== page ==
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Democracy at Risk
Featured Article filed under The Public Good | Written by David Morris | No Comments | Updated on Aug 31, 2016

November 8th: Four Key Factors for the Armchair Strategist

The content that follows was originally published on the Institute for Local Self-Reliance website at https://ilsr.org/november-8th-four-key-factors-for-the-armchair-strategist/

Two months to elections and counting. Americans will be voting for the entire House, a third of the Senate and the President, as well as all members of state legislative lower houses and usually half of their state senators.

It may be an historic election, an election in which many states will be operating under rules adopted only in the last half dozen years. These rules affect the value of one’s vote and the ease of voting. All of this is occurring in a setting where fewer and fewer federal races are even competitive. Together these impose considerable challenges for those trying to dislodge incumbents the success of which may depend significantly on the level of voter turnout.

Voter dilution, voter suppression, turnout, the dwindling number of winnable seats. These four key factors will influence the outcome of the 2016 election and determine the future composition of the federal government.

Voter Dilution

Every 10 years, by Constitutional mandate, the U.S. government conducts a Census that determines the number of Representatives allocated to each state. The Constitution largely, although not entirely, leaves the manner in which those Representatives are elected to the states.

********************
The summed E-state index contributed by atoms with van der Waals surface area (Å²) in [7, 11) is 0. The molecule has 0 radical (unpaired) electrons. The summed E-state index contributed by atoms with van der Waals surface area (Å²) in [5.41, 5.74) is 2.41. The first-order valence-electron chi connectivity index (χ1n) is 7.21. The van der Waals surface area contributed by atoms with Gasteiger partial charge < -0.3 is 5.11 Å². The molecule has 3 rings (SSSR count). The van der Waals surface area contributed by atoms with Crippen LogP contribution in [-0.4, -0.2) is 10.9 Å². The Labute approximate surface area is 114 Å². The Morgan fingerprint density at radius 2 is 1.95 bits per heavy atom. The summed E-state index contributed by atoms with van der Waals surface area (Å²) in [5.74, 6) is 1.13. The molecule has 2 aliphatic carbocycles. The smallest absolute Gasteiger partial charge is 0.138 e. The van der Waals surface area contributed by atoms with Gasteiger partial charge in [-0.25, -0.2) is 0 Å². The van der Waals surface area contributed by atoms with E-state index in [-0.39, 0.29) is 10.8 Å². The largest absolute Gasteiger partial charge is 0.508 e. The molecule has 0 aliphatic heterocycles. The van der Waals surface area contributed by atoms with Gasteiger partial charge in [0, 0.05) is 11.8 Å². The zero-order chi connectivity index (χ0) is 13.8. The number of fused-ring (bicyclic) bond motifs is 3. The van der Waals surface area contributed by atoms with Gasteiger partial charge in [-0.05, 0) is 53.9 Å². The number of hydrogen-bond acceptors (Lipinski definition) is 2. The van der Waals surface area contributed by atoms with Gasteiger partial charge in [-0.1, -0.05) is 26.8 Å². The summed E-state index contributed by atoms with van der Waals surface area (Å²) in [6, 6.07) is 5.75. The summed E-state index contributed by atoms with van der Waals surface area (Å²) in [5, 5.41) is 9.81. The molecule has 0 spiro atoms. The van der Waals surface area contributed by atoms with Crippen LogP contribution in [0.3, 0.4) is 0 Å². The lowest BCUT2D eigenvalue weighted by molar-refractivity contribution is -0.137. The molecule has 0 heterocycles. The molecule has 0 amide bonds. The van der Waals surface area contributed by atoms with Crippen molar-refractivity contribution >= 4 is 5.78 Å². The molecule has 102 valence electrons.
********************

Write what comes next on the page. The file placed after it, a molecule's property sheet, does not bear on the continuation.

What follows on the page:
According to Article I, Section 4 of the U.S. Constitution, “The Times, Places and Manner of holding Elections for Senators and Representatives, shall be prescribed in each State by the Legislature thereof; but the Congress may at any time by Law make or alter such Regulations, except as to the Place of Choosing Senators.”

In 1842, for the first time, Congress intervened in state elections, eliciting howls of protest from states’ righters. Congress demanded that Representatives “should be elected by districts composed of contiguous territory … no one district electing more than one Representative.”   In 1872 Congress added the requirement that districts have “as nearly as practicable an equal number of inhabitants.” In 1901 and again in 1911, Congress also required the district be “compact.”

In 1929 Congress dropped all state election requirements excepting for single member districts. For the next three decades the size and design of voting districts rested entirely in the hands of state legislatures. To protect their seats, incumbents drew wildly unequal and discriminatory election districts. Fearful of losing their legislative dominance as populations shifted to urban areas, rural legislators designed districts whose populations sometimes varied by as much as 100 to 1. Race-based gerrymandering was common.

In 1962, in a 6-2 decision, the Supreme Court finally decided that federal courts could intervene to determine the constitutionality of state voting districts.  As Justice William Douglas explained, if a voter no longer has “the full constitutional value of his franchise, and the legislative branch fails to take appropriate restorative action, the doors of the courts must be open to him.” In 1964 the Supreme Court clarified and amplified this decision by ruling that state Congressional districts must be similar in size so that “as nearly as is practicable one man’s vote in a congressional election is to be worth as much as another’s.” Still another decision extended this requirement to both houses of a state legislature.